Discern: What might it look like for you to “translate” the blessing of “The Lord be with you” into the language of your place of work/study/retirement? In what ways could you speak/act/demonstrate this blessing unto your coworkers, fellow students, etc.? Ask the Spirit for imagination in this regard.

vv. 5-7. Reflect: If God is sending you out “into the fields” to work/study/live with the earnestness, hard work, and dedication of Ruth—so that you work might participate in God’s redemption in the way that Ruth does in her and Naomi’s story—are there ways that you need to rethink your understanding of work, and how you are sent out by God to live a mission life Monday-Saturday?

vv. 8-9. Boaz addresses Ruth for the first time, speaking with the same kind of kindness that marked his greeting to his reapers. His concern is demonstrated in that he not only refers to Ruth as “my daughter,” but also incorporates Ruth into the young women of his household, and provides the ideal circumstances for her to work well.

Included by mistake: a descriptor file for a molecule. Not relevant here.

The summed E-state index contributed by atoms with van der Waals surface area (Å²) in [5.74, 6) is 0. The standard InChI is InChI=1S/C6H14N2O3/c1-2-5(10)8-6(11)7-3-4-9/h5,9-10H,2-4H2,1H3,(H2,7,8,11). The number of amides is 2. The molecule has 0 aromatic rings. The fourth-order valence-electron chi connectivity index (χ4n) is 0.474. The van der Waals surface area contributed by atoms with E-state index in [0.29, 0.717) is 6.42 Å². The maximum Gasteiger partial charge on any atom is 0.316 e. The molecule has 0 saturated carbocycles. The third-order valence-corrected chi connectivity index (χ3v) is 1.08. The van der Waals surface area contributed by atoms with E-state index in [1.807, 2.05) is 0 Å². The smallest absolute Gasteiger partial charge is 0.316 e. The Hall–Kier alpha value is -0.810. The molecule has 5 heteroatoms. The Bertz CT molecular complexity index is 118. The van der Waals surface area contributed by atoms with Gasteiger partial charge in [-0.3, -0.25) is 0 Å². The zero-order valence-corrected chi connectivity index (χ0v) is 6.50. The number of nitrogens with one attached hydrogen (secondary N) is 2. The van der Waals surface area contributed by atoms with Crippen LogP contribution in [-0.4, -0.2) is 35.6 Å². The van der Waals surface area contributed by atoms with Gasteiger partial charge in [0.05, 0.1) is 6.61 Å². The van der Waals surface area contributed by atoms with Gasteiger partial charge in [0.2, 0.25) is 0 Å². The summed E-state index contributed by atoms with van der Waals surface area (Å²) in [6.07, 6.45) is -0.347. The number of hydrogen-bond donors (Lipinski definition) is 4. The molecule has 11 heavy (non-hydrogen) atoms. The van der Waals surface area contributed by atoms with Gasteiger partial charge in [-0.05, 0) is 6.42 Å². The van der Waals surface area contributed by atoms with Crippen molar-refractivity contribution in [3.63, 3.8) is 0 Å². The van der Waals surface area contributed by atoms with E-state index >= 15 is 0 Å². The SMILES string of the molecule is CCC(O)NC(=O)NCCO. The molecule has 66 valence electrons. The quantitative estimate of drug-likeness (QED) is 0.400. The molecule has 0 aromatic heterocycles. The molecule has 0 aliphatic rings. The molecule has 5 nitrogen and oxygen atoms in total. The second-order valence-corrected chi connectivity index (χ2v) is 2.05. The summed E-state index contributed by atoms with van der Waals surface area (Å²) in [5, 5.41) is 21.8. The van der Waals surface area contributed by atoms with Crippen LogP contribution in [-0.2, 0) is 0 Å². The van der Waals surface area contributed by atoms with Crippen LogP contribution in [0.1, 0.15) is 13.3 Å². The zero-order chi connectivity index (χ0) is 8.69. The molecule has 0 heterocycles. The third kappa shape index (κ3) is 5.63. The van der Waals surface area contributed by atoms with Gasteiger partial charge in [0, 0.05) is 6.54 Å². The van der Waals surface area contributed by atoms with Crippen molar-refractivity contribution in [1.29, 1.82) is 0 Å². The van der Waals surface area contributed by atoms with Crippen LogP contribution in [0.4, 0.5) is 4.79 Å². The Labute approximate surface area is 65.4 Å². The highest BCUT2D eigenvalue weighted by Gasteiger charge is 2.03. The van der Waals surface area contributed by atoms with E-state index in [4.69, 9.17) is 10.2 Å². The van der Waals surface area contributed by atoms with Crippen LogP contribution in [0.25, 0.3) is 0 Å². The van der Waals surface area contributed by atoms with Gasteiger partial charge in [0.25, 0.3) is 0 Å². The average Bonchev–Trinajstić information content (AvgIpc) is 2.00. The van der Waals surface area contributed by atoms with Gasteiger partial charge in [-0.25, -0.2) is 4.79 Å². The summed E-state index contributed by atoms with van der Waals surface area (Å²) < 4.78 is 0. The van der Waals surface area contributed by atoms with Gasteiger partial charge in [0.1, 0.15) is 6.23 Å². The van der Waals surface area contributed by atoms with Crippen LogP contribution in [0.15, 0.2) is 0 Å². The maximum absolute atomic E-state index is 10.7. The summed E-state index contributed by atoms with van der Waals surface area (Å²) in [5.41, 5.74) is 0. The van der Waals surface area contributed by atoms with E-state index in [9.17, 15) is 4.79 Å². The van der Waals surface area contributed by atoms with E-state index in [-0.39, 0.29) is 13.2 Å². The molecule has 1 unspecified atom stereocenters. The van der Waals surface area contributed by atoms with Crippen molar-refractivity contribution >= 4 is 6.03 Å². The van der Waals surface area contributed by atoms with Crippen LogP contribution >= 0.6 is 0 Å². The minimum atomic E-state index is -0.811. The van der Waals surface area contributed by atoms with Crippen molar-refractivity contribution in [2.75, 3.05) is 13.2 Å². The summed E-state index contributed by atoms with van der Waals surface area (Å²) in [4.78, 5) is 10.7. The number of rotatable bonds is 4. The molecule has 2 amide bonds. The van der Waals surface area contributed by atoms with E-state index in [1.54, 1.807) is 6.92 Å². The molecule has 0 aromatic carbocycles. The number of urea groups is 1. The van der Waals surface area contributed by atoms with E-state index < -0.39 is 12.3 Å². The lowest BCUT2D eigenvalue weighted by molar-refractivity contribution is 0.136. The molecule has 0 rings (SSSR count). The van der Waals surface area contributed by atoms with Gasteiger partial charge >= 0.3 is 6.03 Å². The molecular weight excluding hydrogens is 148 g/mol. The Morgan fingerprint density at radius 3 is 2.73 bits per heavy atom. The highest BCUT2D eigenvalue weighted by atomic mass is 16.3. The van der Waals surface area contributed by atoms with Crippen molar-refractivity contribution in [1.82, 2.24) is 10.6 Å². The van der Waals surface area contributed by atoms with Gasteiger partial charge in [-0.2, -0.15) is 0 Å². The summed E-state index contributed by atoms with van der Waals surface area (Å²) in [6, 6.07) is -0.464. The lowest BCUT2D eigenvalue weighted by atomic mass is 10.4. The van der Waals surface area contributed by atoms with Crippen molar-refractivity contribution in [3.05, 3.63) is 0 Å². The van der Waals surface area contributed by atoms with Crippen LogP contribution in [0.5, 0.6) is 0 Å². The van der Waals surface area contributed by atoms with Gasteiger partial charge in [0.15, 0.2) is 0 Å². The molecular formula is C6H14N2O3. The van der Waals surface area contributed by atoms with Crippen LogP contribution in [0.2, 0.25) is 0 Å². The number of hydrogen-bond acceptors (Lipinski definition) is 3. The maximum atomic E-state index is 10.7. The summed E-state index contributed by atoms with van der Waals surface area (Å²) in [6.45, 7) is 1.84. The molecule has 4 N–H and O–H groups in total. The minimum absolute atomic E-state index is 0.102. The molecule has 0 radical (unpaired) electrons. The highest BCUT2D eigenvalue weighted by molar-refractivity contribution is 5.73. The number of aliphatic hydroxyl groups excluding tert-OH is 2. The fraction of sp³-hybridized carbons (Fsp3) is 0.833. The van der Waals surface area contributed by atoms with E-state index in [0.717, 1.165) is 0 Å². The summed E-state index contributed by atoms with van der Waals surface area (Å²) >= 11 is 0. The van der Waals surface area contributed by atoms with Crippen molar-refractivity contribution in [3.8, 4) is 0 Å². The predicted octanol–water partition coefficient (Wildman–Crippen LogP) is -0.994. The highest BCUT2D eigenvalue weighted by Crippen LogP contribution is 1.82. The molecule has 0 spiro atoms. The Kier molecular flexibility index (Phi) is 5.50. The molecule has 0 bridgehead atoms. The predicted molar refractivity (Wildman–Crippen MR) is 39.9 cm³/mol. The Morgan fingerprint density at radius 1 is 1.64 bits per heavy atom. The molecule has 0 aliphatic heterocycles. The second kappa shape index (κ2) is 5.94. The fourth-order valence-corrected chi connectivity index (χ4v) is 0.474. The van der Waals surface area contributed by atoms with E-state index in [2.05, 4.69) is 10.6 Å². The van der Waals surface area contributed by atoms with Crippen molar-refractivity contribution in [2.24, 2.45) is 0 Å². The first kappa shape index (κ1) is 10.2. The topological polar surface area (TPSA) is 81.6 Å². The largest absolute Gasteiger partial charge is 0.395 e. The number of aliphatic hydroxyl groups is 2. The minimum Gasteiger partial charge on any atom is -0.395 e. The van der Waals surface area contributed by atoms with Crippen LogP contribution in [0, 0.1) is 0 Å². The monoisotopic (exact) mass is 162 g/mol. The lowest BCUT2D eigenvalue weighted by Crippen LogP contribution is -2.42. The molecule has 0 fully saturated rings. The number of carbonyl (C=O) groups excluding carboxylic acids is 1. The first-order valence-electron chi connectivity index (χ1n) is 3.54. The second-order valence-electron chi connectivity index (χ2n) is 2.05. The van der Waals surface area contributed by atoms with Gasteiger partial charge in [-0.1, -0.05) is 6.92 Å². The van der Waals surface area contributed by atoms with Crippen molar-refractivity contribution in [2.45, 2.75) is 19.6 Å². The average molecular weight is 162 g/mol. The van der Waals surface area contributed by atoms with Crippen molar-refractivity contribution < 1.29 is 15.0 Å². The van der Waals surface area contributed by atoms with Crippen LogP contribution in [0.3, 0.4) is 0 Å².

v. 10. In encountering the graciousness of Boaz, Ruth has indeed found the favour that she has sought, and yet she wonders how such favour could be poured out unto her, a foreigner. Note here that the author of Ruth is engaging in wordplay as the root for “take notice/notice” is the same of that as “foreigner”: ‫( ָנכַר‬nakar).

vv. 11-12. Boaz responds to Ruth’s question by speaking of her relational commitment to Naomi, including Ruth’s willngness to leave the familiarity of her family and land to care for her mother-inlaw. He then speaks a blessing for God to shelter her in response to all that she has done, and in recognition of God’s character—in a strong sense, then, welcoming Ruth into the people of Israel.

vv. 8-9. Discuss: What does Boaz’s provisions for Ruth’s good work in the fields possibly speak about God’s vision for work?

Pray: Pray for the kindness and generosity of Boaz to mark your interactions in your place of work/study/retirement.

Discern: What would it look like for you and your Connection Group to live into the kindness, generosity, and hospitality of Boaz in your neighbourhood, particularly in the sense of providing drink, companionship, and security to welcome the “Moabite” outsider?

v. 10. Discern: Of whom in your community is God calling you to take notice?

vv. 11-12. Discuss: How does Ruth’s work in the fields, and thus her understanding of work, participate in the redemption of this story?

Pray: Pray for a fully-formed theology of work in your life, especially as it relates to missional living